By Dan Ellis
X&O Labs Columnist
Dan Ellis, X&O Labs Columnist and Head Coach at West Chester East High School (PA)
Editor’s Note: Coach Dan Ellis is one of X&O Labs’ most popular monthly columnist. His columns focus on offensive schemes that just flat out move the ball. His previous post have been some of the most read and commented articles in X&O Labs’ history. Ellis is the former record-setting quarterback at Virginia and currently serves as the Head Football Coach at West Chester East High School (PA). And one of the best things about Coach Ellis is that he takes the time to answer any and all questions asked. So, if you have any questions after reading his column, just post it in the comments section below this report and Coach will respond shortly.
As a no huddle team, one of the things that I have thought about is the best way to operate and communicate in a no huddle. We have tried two different ways to do it, using wristbands and using signals. The key thing that we have found through experience is to make sure you have a good philosophical reason behind your no huddle and make sure your communication works with that philosophy.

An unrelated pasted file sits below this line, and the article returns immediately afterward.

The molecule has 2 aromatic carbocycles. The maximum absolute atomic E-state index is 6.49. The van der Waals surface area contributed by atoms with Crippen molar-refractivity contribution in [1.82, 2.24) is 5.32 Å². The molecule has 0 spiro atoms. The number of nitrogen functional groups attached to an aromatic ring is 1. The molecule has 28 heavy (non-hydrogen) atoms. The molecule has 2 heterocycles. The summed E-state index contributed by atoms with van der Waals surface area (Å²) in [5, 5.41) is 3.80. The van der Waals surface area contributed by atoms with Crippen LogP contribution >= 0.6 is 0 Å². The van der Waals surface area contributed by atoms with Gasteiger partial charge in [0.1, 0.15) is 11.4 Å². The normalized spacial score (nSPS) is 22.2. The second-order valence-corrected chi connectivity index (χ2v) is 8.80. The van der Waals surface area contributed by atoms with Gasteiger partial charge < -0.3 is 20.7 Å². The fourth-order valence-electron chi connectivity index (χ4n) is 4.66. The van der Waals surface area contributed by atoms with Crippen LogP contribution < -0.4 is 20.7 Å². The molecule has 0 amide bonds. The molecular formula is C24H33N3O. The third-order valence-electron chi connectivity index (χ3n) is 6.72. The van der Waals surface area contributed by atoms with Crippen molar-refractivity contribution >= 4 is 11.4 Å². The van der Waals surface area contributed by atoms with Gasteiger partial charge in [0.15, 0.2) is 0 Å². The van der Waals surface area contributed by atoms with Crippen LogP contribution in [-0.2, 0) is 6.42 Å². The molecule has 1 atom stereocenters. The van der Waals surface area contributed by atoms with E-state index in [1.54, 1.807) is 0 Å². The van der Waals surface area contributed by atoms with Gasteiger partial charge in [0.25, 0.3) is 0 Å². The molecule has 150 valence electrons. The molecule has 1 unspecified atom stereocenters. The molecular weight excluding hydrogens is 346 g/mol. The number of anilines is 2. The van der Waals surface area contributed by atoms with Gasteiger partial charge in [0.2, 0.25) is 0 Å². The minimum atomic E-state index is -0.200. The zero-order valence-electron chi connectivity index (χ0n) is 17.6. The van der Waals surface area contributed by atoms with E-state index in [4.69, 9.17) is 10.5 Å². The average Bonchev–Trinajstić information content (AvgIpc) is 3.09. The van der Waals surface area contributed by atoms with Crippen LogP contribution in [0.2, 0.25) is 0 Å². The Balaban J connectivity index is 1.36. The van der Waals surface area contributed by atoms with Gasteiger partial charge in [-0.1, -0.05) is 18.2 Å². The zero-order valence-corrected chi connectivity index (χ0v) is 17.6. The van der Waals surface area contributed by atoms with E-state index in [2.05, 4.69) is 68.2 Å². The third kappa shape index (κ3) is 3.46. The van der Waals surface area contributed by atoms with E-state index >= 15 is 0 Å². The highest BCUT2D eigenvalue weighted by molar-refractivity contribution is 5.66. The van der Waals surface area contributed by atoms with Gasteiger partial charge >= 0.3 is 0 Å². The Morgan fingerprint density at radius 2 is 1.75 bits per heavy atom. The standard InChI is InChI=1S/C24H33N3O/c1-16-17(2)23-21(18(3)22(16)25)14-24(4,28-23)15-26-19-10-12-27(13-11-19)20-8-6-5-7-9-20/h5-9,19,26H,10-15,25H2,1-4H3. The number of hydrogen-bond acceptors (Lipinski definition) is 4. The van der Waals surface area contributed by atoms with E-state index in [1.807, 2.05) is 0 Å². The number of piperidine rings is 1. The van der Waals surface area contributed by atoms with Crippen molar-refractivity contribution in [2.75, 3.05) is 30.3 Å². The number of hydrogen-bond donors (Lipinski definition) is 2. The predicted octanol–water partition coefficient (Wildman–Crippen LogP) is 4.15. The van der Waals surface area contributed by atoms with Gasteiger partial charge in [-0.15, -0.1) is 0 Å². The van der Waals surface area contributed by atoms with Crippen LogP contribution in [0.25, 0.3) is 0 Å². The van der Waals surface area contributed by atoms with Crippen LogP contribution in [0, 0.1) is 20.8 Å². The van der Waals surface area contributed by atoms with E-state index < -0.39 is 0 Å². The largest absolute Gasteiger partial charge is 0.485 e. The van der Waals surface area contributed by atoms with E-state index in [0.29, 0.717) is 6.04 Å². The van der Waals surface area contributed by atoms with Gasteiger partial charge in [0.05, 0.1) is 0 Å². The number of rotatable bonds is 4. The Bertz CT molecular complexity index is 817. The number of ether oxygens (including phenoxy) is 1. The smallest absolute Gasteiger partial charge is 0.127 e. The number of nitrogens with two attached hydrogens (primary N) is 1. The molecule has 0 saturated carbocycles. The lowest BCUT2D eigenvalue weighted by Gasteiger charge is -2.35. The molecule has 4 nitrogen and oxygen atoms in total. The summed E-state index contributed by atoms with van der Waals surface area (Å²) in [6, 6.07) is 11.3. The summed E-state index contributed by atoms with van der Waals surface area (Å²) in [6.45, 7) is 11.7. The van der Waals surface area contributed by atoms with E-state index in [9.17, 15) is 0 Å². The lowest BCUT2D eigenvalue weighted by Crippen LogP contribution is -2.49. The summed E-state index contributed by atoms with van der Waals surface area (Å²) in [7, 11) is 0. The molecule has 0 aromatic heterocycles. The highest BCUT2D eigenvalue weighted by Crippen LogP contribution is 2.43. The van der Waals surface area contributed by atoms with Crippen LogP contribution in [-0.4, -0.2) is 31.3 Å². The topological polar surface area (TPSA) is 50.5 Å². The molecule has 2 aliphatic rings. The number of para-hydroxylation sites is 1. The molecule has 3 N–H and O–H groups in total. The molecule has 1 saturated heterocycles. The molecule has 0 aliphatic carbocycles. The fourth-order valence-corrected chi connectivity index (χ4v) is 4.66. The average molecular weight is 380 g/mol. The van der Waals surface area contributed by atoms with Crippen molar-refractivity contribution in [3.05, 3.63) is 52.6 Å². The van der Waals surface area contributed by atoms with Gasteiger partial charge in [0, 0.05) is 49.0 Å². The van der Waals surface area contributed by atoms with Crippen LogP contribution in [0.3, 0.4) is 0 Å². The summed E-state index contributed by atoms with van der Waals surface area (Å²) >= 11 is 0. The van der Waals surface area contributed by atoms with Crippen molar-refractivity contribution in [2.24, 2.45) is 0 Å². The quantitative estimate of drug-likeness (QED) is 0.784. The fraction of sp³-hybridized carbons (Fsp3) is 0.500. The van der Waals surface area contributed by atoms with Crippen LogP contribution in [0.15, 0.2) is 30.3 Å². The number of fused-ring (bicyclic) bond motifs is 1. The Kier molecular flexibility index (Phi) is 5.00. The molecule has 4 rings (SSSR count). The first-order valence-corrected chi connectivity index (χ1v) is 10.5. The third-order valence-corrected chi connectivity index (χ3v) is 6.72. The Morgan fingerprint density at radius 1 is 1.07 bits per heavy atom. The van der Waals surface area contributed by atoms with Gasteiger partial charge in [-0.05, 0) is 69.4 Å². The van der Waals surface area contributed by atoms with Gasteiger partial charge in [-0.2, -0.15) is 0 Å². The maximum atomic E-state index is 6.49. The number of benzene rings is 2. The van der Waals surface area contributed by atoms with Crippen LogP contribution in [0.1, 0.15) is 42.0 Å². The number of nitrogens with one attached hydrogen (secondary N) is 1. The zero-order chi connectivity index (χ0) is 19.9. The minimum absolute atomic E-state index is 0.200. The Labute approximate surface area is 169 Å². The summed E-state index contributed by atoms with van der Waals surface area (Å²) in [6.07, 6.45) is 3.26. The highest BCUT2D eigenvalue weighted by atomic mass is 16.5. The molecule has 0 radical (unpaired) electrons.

Our original philosophy behind going to the no huddle was to make the defense adjust to us. We felt that we could get the defense to line up in a specific way and then exploit it. Our goal was very simple and so we used the wristband as our original means of communication. We were moving from an offense where we used a lot of formations and motions, and using the wristband allowed us to keep some of that. The means of communication was a player with a white board and a marker. Some people we studied used flip numbers. We used the white board because we thought it was easier. On our wristband, we had it sectioned off into a run game section, quick game section, drop back section, and tricks. It consisted of about 80 plays total.